Luke Jennings, author of the soon to be published, ‘Blood Knots’, tells us about the good stuff…
Almost everything promises a dud final day of the season at Walthamstow Reservoirs – a nagging wind, flat sunshine, greasy-feathered cormorants on patrol – but my 14 year-old son and I go anyway. We are, as usual, the only pikers, and though we’ve seen modest success on the Lower Maynard in the past, our wobble-baits and legered herrings are well and truly ignored. As the hours pass, teenage curiosity being what it is, the conversation takes strange turns. “Seriously, Dad, which celebrity would you least like to be trepanned by?”
All the carp boys blank too, and I’m beginning to lose heart with the place, especially when I remember the Coppermill Stream before the cormorants came and the litter piled up and Thames Water stopped down the flow. As we drive home, as if in apology for the empty day, a vivid orange sunset streaks over Finsbury Park.
Results are important with children; they don’t, as many of us did, grow up with the luxury of boredom. But there’s nothing like seeing them catch a good fish. A couple of summers ago, on the Thames at Twickenham, my son’s float slid away and there was that silver tea-tray flash you get with a big bream. It went five pounds. My daughter, then 8, caught her first fish on holiday in France. “Qu’est ce que c’est?” asked some guy passing by. “Un tench” she told him.
I came late to Fleet Foxes, but I love their shimmery sound, and the tooth-and-claw quality of songs like White Winter Hymnal and Your Protector. The band are from Seattle, but the nature-loving Englishman will feel a shared sensibility. Or something of the sort. On a more watery note I keep returning, years after she recorded it, to Liz Fraser of Cocteau Twins singing Tim Buckley’s Song to the Siren. Haunting, dreamy and gorgeous, and the fact that you can’t quite make out the words adds to the sense of mystery. Buckley rather improbably performed the original song on the final episode of the Monkees TV show in 1968, which I saw, aged 15, in flickering black and white, at my grandparents’ house. I’m assuming that everyone knows that Mike Nesmith’s mother invented Tipp-ex.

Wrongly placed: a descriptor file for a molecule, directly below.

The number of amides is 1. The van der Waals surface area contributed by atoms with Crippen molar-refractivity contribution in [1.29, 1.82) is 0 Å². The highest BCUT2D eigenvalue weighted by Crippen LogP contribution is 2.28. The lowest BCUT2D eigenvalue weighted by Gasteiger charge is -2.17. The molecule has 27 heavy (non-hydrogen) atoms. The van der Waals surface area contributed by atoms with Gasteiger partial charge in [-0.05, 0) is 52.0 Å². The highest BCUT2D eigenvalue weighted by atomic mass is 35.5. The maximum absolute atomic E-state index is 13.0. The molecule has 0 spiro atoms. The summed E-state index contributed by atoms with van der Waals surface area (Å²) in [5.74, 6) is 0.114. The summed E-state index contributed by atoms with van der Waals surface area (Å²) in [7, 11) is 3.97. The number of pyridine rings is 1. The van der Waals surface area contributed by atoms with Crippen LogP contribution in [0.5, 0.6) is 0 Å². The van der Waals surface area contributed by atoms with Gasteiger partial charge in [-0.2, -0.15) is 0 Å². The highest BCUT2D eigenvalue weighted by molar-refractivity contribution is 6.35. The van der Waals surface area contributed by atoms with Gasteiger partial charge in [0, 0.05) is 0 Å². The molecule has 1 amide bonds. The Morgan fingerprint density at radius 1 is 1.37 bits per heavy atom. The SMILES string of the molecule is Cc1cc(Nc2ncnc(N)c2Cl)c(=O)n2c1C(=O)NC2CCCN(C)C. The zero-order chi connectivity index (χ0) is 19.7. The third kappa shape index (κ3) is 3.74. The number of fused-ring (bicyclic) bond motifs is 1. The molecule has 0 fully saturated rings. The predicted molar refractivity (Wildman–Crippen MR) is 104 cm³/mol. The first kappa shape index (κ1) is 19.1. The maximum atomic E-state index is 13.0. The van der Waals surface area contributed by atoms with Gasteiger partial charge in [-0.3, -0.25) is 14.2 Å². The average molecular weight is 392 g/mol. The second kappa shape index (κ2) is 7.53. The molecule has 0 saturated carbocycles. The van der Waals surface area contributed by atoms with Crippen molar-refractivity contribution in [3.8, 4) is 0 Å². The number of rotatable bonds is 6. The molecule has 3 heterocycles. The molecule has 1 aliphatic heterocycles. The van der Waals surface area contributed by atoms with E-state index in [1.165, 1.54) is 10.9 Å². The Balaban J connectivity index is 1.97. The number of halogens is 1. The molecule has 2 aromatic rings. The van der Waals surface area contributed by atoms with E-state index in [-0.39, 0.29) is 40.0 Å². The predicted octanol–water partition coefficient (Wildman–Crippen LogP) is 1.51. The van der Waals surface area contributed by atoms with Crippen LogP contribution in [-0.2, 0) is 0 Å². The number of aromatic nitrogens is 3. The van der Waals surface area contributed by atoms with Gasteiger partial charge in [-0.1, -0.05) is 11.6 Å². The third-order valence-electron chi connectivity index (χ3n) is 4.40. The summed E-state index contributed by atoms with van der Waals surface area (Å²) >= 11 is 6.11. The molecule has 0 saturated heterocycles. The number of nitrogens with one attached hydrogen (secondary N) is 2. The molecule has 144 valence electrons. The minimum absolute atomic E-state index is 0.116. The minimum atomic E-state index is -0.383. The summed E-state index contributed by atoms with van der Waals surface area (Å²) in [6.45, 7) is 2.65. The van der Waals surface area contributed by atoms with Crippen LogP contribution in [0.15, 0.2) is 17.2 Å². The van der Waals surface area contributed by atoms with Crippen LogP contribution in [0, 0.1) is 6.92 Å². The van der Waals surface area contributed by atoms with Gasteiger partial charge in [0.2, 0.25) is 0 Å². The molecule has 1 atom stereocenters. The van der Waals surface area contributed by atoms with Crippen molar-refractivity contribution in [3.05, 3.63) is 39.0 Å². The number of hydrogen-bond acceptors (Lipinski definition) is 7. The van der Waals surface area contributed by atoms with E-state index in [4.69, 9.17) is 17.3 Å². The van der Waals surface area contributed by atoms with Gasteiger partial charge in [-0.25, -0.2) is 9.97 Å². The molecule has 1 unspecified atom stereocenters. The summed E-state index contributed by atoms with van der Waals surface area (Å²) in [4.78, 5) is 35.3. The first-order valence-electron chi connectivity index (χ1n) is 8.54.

About the same time The Cake, an early girl group now winning iconic status, recorded their master-work You Can Have Him for a CBS show called the Smothers Brothers Comedy Hour. You have to admire the absolute blankness of the girl in green:
Her name was Jeannette Jacobs. Apparently she went on to marry Chris Wood, the sax-player from Traffic, and died in 1981. Moderately interestingly, The Cake sung backing vocals on the first Soft Machine album. A much weirder pleasure is the title track on Xiu Xiu’s Dear God, I Hate Myself. The production’s all over the place but Jamie Stewart’s singing works its way under your skin like a knife. Listen at your peril.
Bookwise – and this is the close season, after all – there are few experiences as downright peculiar as Robert W Chambers’s 1909 story-collection The King in Yellow. Set in 1920, in the wake of “a war with Germany, incident on that country’s seizure of the Samoan islands”, its first few stories concern a book which induces hallucinations and death in all who read it. The King in Yellow strongly influenced HP Lovecraft and his Cthulhu Mythos, and is the perfect companion for a chilly Saturday afternoon – especially if the news is not good from Twickenham or the Stade de France.
I’ve also just finished The Devil’s Paintbrush, by Jake Arnott. Based on historical fact, it takes as its starting point a meeting between Aleister Crowley and Sir Hector Macdonald, a military hero of the British Empire. Reading it – and it’s brilliant – it struck me that it was one of a family of books which see a prefiguring of the darkest events of the twentieth century in fin-de-siècle occultism. Two other examples would be White Chapel, Scarlet Tracings by Iain Sinclair, and Peter Ackroyd’s Dan Leno and the Limehouse Golem, both of which examine the psychic currents leading to the Jack the Ripper murders, which in their turn can be viewed as a curtain-raiser for the horrors which would be unleashed half a century later. Dark waters, but that’s what you encounter in a city as old as London.
To get away, on wings of song at least, I’ve been listening to the divine Astrud Gilberto singing Corcovado – Quiet Nights of Quiet Stars. Everyone knows The Girl from Ipanema, but for me this is the one which really transports you to those warm Brazilian nights, with the whispering palms, the velvet lapping of the ocean, and Stan Getz on sax. And, I’m pretty sure, pelicans instead of bloody cormorants.